LEESBURG — The merger of the Lee County Fire Department and Lee Emergency Medical Services became even more real to EMS personnel this week as they began their firefighter training.
Lee County Fire Chief James Howell said the county’s 49 emergency medical technicians have begun online training to prepare themselves to become certified firefighters.
The training, in addition to preparing the EMS personnel to actually fight fires, is one step in Lee County Commission’s effort to reduce fire insurance rates in some sections of the county.
“This is the first phase of the cross training,” Howell said. “We’re doing online courses on the computer first. It makes it easy to track each individual and allows them to advance and work at their own speed.”
“We’ll do the actual hands on training at some point.”
EMS personnel and firefighters are expected to complete 192 hours of training during the coming year. That training will be broken down into 96 two-hour segments.
Howell said firefighters will begin “basically the same training” in about two weeks. “This is just brand new to most of the paramedics,” Howell said.
In addition to the 49 EMS personnel, the county has 47 firefighters. These totals include both full-time and part-time workers, Howell said.
Meantime. an open house scheduled later this month for potential volunteer firefighters has been put on hold to give county officials time to sufficiently promote the event and attract a large turnout.
In addition to providing community service, volunteer firefighters have an opportunity to earn a state retirement benefit.
Howell said the county hopes to add at least 30 volunteers. A consultant hired by the Lee County Commission has proposed adding as many as three new substations in the county to be manned by volunteers.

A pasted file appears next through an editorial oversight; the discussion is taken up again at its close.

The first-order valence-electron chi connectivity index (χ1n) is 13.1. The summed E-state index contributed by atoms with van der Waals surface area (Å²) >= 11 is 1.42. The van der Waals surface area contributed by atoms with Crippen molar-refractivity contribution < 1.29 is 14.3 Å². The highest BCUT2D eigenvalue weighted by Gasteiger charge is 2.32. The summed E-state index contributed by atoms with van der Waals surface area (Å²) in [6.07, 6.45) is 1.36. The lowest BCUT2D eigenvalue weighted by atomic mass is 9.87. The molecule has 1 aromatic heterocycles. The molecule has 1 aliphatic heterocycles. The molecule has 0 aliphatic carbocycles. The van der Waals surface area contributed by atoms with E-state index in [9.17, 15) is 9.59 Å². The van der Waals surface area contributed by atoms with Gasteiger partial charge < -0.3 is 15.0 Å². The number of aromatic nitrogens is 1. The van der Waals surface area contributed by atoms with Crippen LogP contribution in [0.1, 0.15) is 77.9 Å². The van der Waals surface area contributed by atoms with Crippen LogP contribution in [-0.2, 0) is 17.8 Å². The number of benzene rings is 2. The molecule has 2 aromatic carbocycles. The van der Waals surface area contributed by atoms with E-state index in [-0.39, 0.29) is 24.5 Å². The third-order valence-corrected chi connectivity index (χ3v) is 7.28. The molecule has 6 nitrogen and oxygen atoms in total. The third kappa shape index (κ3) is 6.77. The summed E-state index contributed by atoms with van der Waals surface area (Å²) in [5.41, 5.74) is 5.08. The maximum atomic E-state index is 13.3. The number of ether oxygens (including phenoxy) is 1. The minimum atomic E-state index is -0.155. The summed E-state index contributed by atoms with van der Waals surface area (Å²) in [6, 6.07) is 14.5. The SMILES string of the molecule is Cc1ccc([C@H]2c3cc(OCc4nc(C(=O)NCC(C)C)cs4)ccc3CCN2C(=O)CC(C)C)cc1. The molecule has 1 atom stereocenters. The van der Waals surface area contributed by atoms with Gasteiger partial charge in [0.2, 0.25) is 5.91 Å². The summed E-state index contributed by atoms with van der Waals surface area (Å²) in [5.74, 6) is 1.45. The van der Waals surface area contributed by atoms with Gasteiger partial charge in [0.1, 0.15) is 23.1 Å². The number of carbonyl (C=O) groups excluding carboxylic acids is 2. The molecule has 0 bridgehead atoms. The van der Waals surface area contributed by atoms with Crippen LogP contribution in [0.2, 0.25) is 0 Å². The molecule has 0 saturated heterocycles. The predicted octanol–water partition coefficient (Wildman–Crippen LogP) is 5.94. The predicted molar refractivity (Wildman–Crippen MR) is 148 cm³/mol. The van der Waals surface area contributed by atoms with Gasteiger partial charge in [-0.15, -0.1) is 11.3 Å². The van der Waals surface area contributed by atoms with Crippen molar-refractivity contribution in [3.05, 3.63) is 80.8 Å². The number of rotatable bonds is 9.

The goal is to have virtually all of the county within five miles of a fire station.
“We want to recruit as many as we can” Howell said. “Experience tells me that all of the volunteers won’t complete the training process for physical or other reasons. People have changes in their lives, move out of town, have family issues and other things come up.”
Howell said some Lee residents have already expressed interest in becoming volunteers.
County Commissioner Greg Frich says he knows of at least three county residents who have expressed a desire to become volunteers.
Frich said he plans to meet with County Administrator Lynn Taylor and the consultants next week to discuss “options on time lines and the breadth of the program.”
Consultants with National Fire Services Office have proposed adding new equipment and several fire stations and substations. The price tag for the entire project is estimated at slightly less than $1 million.
How much the County Commission will fund has not been determined.
Lee Commission Chairman Rick Muggridge believes it is time for the entire commission to have that discussion.
“I feel like we are getting close to where we really need to meet,” Muggridge said. “This is something the whole board has to be heard on as to exactly where we are going.”